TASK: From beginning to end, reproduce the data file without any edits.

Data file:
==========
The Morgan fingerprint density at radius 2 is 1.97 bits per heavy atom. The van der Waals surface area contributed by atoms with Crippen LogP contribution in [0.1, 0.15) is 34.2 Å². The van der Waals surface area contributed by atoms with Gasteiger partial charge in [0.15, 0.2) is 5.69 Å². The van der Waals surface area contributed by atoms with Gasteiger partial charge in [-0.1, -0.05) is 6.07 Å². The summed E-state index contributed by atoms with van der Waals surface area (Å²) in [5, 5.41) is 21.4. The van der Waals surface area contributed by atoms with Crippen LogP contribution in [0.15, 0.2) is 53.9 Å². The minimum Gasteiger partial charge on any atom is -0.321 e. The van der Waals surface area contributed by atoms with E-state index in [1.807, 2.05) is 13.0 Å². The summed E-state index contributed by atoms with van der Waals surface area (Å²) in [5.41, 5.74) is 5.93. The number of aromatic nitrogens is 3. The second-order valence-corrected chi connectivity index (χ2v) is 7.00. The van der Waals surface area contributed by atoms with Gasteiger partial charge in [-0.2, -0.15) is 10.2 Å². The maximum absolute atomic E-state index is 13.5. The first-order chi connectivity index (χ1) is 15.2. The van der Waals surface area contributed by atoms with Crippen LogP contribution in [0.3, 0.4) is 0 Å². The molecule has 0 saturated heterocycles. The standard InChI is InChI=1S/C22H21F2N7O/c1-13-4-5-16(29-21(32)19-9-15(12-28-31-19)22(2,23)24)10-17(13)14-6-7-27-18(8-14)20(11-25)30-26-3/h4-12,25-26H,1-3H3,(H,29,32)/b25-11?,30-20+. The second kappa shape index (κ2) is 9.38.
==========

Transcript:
The Morgan fingerprint density at radius 2 is 1.97 bits per heavy atom. The van der Waals surface area contributed by atoms with Crippen LogP contribution in [0.1, 0.15) is 34.2 Å². The van der Waals surface area contributed by atoms with Gasteiger partial charge in [0.15, 0.2) is 5.69 Å². The van der Waals surface area contributed by atoms with Gasteiger partial charge in [-0.1, -0.05) is 6.07 Å². The summed E-state index contributed by atoms with van der Waals surface area (Å²) in [5, 5.41) is 21.4. The van der Waals surface area contributed by atoms with Crippen LogP contribution in [0.15, 0.2) is 53.9 Å². The minimum Gasteiger partial charge on any atom is -0.321 e. The van der Waals surface area contributed by atoms with E-state index in [1.807, 2.05) is 13.0 Å². The summed E-state index contributed by atoms with van der Waals surface area (Å²) in [5.41, 5.74) is 5.93. The number of aromatic nitrogens is 3. The second-order valence-corrected chi connectivity index (χ2v) is 7.00. The van der Waals surface area contributed by atoms with Gasteiger partial charge in [-0.2, -0.15) is 10.2 Å². The maximum absolute atomic E-state index is 13.5. The first-order chi connectivity index (χ1) is 15.2. The van der Waals surface area contributed by atoms with Crippen LogP contribution in [0.3, 0.4) is 0 Å². The molecule has 0 saturated heterocycles. The standard InChI is InChI=1S/C22H21F2N7O/c1-13-4-5-16(29-21(32)19-9-15(12-28-31-19)22(2,23)24)10-17(13)14-6-7-27-18(8-14)20(11-25)30-26-3/h4-12,25-26H,1-3H3,(H,29,32)/b25-11?,30-20+. The second kappa shape index (κ2) is 9.38.